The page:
Business owners often struggle to connect their strategy, marketing, and sales efforts. Understanding how opportunities convert into revenue, diagnosing, and removing obstacles preventing the flow of opportunity into revenue is the expertise of our special guest this episode. Jose Palomino is the Founder and CEO of Value Prop and the developer of the Revenue Throughput System. For over 15 years, Jose has been giving companies a high-level view of their business, a clear game plan, and explosive revenue growth.
Jose is a true strategy wonk who is driven to help smaller, owner-led companies crack their revenue code, find the patterns of growth in their business, and reproduce them for greater success. In our conversation he goes into depth on:
- Why connecting strategy, marketing, and sales is a challenge
- The importance of evaluating the “way things have always been done”
- Asking, “what is within your power to improve?”
- How his Revenue Throughput System works
- And so much more…
Whether you are B2B or B2C, in manufacturing, service, or insurance, Jose has insights that will help. If you are looking to grow revenue with a purpose and are ready to see results in 90 days, this is the episode you want to hear!
Mentioned in this episode:
Voiceover: You’re listening to the Conversational Selling podcast with Nancy Calabrese.
Nancy Calabrese: Hi, it’s Nancy Calabrese. And yes, it’s time for Conversational Selling, the podcast where sales leaders and business experts share what’s going on in sales and marketing today and it always starts with the human conversation. Today we are speaking with Jose Palomino founder and CEO of Value Prop. He started Value Prop Interactive over 15 years ago, because he saw business owners struggle to connect their strategy, marketing and sales efforts. They were frustrated by a lack of efficiency and revenue growth.
And as a result to help them, he developed the revenue throughput system, a unique process that diagnosis the volume and velocity that a business converts opportunities into revenue. With the revenue throughput system, owners get a high level view of their business, a clear game plan for growth and explosive revenue growth. He’s the author of Value Prop. He’s also an adjunct professor at Villanova University, and a trusted advisor and national speaker for Vistage International. So what’s really jumping out to me, Jose is explosive revenue growth. And oh, yeah, that’s music to my ears for sure. So I’m so glad you can join us today. Jose, welcome to the show.
Jose Palomino: My pleasure, Nancy, happy to be here. It’s my favorite topic, too.
Nancy: Yeah, really? I think a lot of us have that in common. Right. So I want to go back to a statement that I made earlier. And I think it’s fair to say that most business owners struggle with connecting all of the components, you mentioned, strategy, marketing and sales. Why is it such a struggle for most of us?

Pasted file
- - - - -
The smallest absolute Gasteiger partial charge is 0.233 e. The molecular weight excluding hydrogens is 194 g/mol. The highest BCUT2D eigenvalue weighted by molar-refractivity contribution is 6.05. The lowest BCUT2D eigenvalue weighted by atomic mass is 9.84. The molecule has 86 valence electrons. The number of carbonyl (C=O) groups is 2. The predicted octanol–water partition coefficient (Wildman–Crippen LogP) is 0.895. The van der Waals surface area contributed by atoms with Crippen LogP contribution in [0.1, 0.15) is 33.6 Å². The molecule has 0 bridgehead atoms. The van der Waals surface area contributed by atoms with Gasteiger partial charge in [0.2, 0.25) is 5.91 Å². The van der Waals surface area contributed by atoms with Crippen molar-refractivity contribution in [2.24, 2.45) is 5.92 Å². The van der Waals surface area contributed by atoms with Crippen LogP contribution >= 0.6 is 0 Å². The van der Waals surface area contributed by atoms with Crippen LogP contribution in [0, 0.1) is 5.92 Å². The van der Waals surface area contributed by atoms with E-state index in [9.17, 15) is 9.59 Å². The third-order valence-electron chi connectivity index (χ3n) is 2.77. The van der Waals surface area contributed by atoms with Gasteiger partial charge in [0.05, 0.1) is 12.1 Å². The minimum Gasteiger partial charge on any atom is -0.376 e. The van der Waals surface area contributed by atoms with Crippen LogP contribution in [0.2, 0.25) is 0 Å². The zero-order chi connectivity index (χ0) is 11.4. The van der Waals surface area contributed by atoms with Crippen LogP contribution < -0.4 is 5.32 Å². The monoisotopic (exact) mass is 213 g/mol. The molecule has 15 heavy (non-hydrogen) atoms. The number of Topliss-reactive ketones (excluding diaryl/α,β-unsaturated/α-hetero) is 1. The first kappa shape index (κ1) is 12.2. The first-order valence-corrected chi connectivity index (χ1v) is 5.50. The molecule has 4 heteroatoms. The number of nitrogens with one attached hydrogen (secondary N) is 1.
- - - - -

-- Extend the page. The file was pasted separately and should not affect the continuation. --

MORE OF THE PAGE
Jose: Yeah, I think there’s just two categories, right. So there’s the owner who owns a business that’s big enough to have certain leadership team. So let’s say somebody’s running a manufacturing concern, and they’ve gotten it up to like 15 million a year or something like that. They probably have a COO, they have a CFO, perhaps they may have somebody who’s called like director of marketing, and maybe somebody head of sales. So now you have the an owner, who probably started the company, smaller grew it, unless they acquired the company. And now they have other people with ideas of what needs to happen. So they’re not necessarily used to that, especially if they’ve been doing this for a long time, 2030 years running this business.
So it tends to be a business where everything flows to that person. So you would think that would bring about like an integrated idea. But what actually happens is everyone else who wants to speak up doesn’t speak up that well, that often. And, you know, certain owners don’t have a style that really invites, it’s almost like anyone have any other ideas that agree with mine. That’s all too often. That’s what you end up with. And so I think, I think the idea that, I think also looking at it as that strategy, marketing, sales has to be looked at, like dimensions of the whole. intellectually, they these are smart people, they know that, but they don’t live in that. So they tend to think about strategy is something we might think about once a year marketing, something Joe or Mary is doing on that website stuff.
And sales. As you know, Larry has been running sales, we have four sales people. And you know, Larry, Larry knows the business. He knows the stuff. He’s doing what he’s doing. So they never elevate the conversation to say, well, what if we actually started talking about these things together? And thinking about how we can maybe look at the market with fresh eyes, maybe make some different assumptions, rather than the same old assumptions that we’ve been living by? And oh, by the way, it’s been three years since we’ve had substantial growth. We’re okay. But we haven’t pushed past. Why is that? That’s, I think that’s part of what goes to answer your question.
Nancy: Yeah. So it’s really looking at the whys and why not? Why can’t we do this? constantly thinking outside of the box? Would that be a simple way of putting it?
Jose: I think so. And of course, you know, even even that thoughts something they’ll say, Well, you know, I again, you gotta, you gotta, you got to pay for the box. You got to live in a box. You can’t go completely outside the box. And there’s a truth to that. And as you run the business, you run, you’re limited. You’re not, you’re not a division of Microsoft, or GE that has, you know, $50 million to burn. It’s all right. It’s all like, as they say, it’s all real money right at that point, and it’s yours and you have to keep it. But it is willing to challenge assumptions or challenge of orthodoxies, right the way we’ve always done things.
Anytime you hear that, well, that’s how we always done it. That’s what our customers want. Whenever I work with a client or firm that’s in that situation, and they’re willing to start entertaining some other ideas. And they tell me something like, that’s the way it’s always been. I said, once the last time we checked into that? When you know, do we do we know that’s true? I mean, frankly, if you’re selling to like large corporations today, like let’s say you’re a manufacturer, and you sell to like you’re part of like the aerospace ecosystem in Connecticut. Well, chances are, that person you used to deal with 20 years ago is retired.